Visitors to your website are unlikely to get in touch immediately, regardless as to whether you are after landlords, vendors, tenants or buyers.
Homebuyers and sellers can spend months online researching locations, prices and the types of property available before making contact with an estate agent. But how do you bring those visitors who failed to fill out an enquiry form back to your website and increase your chances of winning their business?
Study after study has shown that the more familiar a brand or product is, the more likely consumers are to make a purchase.
If someone visits your website, they are then aware of your brand. Some may convert immediately. However, for most of your visitors this will not be the case. Your objective, therefore, should be to keep reminding them of your brand to maximise your chances of earning their business.
To win the precious enquiry for a valuation, or to book a viewing, you need to be more proactive than your competitors.
To win this precious enquiry for a valuation, or to book a viewing, you need to be more proactive than your competitors. Luckily, both Google and Facebook now allow us to do this with remarketing.
What is remarketing?
Remarketing allows you to maintain contact with your potential clients after they have visited your website through banner advertising. Your business will be able to remain at the forefront of their mind.
Remember when you searched online for a special Valentine’s Day gift or a cheap train ticket to a football match, and ads for that product or service seemed to follow you around the web? That’s remarketing.
A business can use remarketing ads to target users it already knows are interested in its services, while an estate agent can use remarketing to follow the visitor with the exact property they viewed a few days ago, encouraging them to book a viewing.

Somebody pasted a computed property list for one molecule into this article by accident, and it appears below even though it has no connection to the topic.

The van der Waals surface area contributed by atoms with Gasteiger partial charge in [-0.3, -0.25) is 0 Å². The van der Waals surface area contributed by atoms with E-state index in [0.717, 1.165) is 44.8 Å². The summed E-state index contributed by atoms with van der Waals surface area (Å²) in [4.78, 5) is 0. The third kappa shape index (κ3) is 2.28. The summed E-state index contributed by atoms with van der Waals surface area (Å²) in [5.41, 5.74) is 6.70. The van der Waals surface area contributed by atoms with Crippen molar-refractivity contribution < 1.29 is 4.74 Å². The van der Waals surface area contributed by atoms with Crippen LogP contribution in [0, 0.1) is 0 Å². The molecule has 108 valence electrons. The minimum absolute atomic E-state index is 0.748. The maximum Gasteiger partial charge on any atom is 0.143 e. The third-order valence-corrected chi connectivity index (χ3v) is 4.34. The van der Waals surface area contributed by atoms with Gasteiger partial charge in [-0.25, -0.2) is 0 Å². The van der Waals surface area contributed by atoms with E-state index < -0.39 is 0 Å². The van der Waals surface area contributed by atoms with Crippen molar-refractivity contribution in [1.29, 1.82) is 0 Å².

Similarly, it can introduce a new service your visitors may not have read about or prompt them to take action if they haven’t done so already, such as book a valuation.
How does remarketing work?
Every individual visit to your website is recorded by a piece of code known as a cookie. These pieces of code, which are available from both Google and Facebook, are the foundation stones of any remarketing campaign.
They allow website owners to compile a list of different types of visitors. In the case of estate agents, this could be landlords, tenants or those interested in purchasing a specific type of property.
Once you have a minimum list size of 100 visitors of a specific audience type to your Facebook page or 1000 to your website, you can start remarketing to that target market.
When setting up a remarketing campaign, it’s advisable to create a series of banner adverts with a specific sales message aimed at the audience your cookies have identified.
For a banner ad to deliver a return on investment, it should link to a custom-made landing page on your website that is designed to encourage your audience to take a specific action, such as ‘Buy Now’, ‘Book A Valuation’ or ‘Register Your Details’.
Like property, remarketing comes in many forms. But the most cost-effective way to use remarketing is in the space your sales targets are already in.
How much does it cost?
Remarketing is cheaper than running a traditional paid acquisition campaign as both Facebook and Google treat the visitors as returning. The cost will depend on the total number of visitors you have to your website every month and the audiences you have created and wish to remarket to. For example, if you have 5000 monthly visitors and you remarket to all of them, let’s assume 10 per cent of them will click on your banner, you will then pay Google and Facebook for the clicks of 500 returning visitors. The charge will be at a fraction of the cost (often a third) than what you would have paid to acquire them as new visitors using the same two channels.
Do I need to run remarketing on both Facebook and Google?
To achieve the best results, it’s best to use both channels. Remember, you only pay for clicks, which means your visitors will see your ads for free, but you will only pay if they click on an ad and revisit your website. Having said that, you don’t have to run ads on both channels if you don’t want to.
Do you have a digital marketing question? Email it to [email protected] and Nelly will aim to answer it in a future article.